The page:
The Keeper of the Isis Light

Keeper of the Isis Light - Monica Hughes

Firstly, how beautiful is that cover? I occasionally write throwback stuff for a magazine so I'm thinking of running a series on old school science fiction covers. I'd love to add this one.

 

I liked that this was different from all the young adult-dystopian science fiction I've read. It was more about growing up, exploring places and the clash of cultures and settlement.

 

The Keeper of the Isis Light is a coming of age story. It probably had the most realistically handled teen romance sub-plot I've read in ages. There was a sense of wonder that permeated the whole book. It was not unlike the Gothic writing of Cassandra Rose Clarke's The Mad Scientist's Daughter. (Another book I loved with a different focus on the morally grey relationships between robots and people.)

 

What would it be like to grow up and have a planet virtually to yourself?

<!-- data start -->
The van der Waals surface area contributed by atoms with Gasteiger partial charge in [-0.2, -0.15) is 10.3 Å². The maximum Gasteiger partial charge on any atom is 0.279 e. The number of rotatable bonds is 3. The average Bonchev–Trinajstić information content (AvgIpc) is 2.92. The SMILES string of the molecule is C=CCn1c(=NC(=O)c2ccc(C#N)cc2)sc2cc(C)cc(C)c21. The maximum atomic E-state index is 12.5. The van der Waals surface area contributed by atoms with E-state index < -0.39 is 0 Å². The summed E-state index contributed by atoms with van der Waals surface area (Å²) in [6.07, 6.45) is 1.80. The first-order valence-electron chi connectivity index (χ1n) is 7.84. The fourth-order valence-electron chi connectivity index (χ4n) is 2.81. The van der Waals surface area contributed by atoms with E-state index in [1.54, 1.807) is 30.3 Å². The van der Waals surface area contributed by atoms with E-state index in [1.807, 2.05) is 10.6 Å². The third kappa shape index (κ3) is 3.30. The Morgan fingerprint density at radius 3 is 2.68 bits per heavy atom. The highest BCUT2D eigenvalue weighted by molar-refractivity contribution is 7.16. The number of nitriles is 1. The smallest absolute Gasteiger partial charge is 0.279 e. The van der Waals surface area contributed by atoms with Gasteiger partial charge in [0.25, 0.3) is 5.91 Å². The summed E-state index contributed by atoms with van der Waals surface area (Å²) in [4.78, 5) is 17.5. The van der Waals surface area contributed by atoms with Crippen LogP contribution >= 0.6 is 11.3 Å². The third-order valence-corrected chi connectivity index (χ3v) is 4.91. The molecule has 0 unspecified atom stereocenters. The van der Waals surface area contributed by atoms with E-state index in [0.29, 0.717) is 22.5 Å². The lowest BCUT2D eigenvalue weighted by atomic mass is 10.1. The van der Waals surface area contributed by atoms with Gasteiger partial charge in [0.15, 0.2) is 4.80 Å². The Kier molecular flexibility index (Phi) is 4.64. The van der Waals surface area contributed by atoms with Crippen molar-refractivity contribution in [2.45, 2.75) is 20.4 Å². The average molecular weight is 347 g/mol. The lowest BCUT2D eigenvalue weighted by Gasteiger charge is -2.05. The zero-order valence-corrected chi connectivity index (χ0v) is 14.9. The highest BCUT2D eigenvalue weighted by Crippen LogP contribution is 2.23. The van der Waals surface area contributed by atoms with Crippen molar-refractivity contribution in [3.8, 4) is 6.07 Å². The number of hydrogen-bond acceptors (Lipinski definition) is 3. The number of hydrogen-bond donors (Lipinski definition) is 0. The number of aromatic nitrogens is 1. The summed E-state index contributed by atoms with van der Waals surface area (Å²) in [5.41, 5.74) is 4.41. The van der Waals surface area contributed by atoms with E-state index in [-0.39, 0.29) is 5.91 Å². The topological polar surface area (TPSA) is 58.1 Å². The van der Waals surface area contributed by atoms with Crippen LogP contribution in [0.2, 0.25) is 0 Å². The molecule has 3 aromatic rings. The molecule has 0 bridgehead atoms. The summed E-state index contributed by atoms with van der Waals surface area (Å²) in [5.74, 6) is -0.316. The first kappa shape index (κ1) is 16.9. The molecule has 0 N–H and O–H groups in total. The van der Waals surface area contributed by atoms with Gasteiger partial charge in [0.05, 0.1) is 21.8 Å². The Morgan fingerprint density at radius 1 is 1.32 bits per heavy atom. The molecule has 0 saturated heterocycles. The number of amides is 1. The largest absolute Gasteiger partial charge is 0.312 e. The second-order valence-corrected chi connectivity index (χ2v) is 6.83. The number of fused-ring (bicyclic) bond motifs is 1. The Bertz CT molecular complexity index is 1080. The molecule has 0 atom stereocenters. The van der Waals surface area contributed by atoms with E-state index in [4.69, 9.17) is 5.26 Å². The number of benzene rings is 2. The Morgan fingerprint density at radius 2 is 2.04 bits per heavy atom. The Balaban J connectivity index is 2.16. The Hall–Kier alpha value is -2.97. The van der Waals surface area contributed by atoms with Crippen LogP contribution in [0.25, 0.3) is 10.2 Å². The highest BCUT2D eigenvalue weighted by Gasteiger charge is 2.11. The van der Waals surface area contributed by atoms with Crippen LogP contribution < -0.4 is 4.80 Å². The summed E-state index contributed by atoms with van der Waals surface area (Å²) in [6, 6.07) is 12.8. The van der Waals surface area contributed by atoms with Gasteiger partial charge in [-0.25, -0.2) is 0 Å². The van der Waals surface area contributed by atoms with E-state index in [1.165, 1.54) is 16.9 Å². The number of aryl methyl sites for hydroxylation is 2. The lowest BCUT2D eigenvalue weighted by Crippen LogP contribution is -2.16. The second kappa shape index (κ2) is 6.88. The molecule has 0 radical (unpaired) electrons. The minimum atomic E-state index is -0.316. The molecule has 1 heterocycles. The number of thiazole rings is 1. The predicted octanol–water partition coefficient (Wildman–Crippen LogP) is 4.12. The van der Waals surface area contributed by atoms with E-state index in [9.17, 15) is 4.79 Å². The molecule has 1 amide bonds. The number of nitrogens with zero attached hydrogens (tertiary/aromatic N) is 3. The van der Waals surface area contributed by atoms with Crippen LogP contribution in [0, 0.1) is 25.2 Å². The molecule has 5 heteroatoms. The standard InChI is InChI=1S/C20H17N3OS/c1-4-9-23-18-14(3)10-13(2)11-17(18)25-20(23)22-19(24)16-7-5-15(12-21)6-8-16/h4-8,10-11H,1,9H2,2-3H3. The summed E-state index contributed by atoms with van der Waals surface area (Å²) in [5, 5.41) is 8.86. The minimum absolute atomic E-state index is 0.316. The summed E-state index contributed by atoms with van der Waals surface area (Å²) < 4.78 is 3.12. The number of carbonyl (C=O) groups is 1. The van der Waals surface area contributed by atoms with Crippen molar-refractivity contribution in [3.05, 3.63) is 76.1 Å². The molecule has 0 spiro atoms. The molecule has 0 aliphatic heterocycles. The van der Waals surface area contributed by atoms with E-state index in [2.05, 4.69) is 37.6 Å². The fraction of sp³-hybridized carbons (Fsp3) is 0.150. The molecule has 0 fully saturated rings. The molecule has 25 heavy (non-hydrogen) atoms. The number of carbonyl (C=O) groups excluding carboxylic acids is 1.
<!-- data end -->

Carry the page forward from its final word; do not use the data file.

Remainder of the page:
'After midnight the aurora, like a false dawn, began to fill the northern sky with cold green light. It grew and strengthened from flimsy curtains swaying in the cosmic wind to great cathedral arches and pillars carved from translucent jade, shot through with veins of marvellously rosy pink. She could hear the faint crackling music of it, like singing ice, and her red hair stirred in the heavily charged atmosphere.'

 

(Side note: Check out Jupiter's auroras too. They're beautiful.)

 

 

Olwen's adolescence on this planet bloomed with the setting. Her love for that harsh climate made a believable contrast to the other human settler's perspective.There was Ancient Egyptian inspired touches on the climate of the planet. Randomly: Olwen's native animal pet was a friendly dragon-like creature called 'Hobbit.' Yeah, I'm a sucker for good names.

 

In a way, the story is told like a Bildungsroman fairytale (which may appeal/not appeal to other readers). If I had read it when I was younger, I would of loved it even more.

 

The only thing I caution about reading this book is the outdated reference where a little boy from Earth is described to have 'negroid' features. This is now a disused anthropological term with offensive connotations.The main character picked up this outdated term because she was exposed to knowledge from old Earth but I'd still share concern on reading/using those terms. The actual portrayal of the boy's character was fine (not culturally offensive). His descendant is the main character in the sequel which is next up on my reading pile.